Tuesday, 26 March 2013

Pools and Bloom

Two great poets were born on this day - A.E. Housman in 1859 and Robert Frost in 1874.
Let us first look around  - and forward - with Frost, whose Spring Pools beautifully notates a scene that will be familiar to anyone who's walked in woodland this sodden late winter/'spring'...

'These pools that, though in forests, still reflect
The total sky almost without defect,
And like the flowers beside them, chill and shiver,
Will like the flowers beside them soon be gone,
And yet not out by any brook or river,
But up by roots to bring dark foliage on.
The trees that have it in their pent-up buds
To darken nature and be summer woods---
Let them think twice before they use their powers
To blot out and drink up and sweep away
These flowery waters and these watery flowers
From snow that melted only yesterday.'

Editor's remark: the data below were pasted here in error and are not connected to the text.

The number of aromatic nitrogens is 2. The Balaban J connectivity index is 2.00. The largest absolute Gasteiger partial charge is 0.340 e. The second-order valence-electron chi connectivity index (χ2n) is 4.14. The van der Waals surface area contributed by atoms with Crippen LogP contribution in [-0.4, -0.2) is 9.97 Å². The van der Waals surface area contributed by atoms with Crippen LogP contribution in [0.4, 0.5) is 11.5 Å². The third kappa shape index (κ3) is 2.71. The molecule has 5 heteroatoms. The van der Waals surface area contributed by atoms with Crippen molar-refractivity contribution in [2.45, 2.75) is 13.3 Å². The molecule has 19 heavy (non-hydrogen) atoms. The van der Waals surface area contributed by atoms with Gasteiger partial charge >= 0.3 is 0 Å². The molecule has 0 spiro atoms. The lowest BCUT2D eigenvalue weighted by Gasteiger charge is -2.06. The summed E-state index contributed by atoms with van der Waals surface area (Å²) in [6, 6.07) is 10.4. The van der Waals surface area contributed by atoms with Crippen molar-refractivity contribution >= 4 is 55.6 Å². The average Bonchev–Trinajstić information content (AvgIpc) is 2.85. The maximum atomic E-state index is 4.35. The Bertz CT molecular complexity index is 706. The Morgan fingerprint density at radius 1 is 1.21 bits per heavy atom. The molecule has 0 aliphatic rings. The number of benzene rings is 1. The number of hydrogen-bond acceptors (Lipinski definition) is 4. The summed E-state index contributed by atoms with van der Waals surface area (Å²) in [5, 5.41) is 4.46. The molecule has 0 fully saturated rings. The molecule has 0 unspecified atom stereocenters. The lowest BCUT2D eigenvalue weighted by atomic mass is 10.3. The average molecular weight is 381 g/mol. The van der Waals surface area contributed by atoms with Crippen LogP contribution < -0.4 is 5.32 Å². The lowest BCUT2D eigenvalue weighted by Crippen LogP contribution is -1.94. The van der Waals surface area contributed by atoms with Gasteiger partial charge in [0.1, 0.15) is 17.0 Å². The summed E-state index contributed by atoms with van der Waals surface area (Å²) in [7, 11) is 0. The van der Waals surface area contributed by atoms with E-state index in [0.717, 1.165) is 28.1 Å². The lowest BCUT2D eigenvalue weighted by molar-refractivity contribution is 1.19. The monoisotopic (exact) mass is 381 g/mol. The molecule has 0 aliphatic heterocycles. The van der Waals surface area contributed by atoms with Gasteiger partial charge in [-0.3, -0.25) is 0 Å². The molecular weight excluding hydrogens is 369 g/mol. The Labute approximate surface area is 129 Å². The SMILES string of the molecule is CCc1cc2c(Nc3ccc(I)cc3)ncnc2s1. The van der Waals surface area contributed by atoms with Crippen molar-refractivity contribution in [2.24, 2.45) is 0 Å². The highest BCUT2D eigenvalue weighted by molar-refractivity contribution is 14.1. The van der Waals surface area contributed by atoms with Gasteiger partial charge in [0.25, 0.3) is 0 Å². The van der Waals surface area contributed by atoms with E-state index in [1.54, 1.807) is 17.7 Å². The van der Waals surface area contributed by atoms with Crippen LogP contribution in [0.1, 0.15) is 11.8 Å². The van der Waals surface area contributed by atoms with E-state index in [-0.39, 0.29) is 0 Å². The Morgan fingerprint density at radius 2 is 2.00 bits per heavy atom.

And now to look forward with Housman to the real spring that must - despite all current appearances to the contrary - come...

'LOVELIEST of trees, the cherry now
Is hung with bloom along the bough,
And stands about the woodland ride
Wearing white for Eastertide.
  
Now, of my threescore years and ten,       
Twenty will not come again,
And take from seventy springs a score,
It only leaves me fifty more.
  
And since to look at things in bloom
Fifty springs are little room, 
About the woodlands I will go
To see the cherry hung with snow.'

When J.L. Carr - the Last Englishman - was a headmaster in Kettering,
he would, when the cherries were in bloom, lead the entire school through the nearby streets chanting this poem aloud. Many years later, some of his ex-pupils were surprised to find that hey still knew it by heart. That, I would suggest, is true education.



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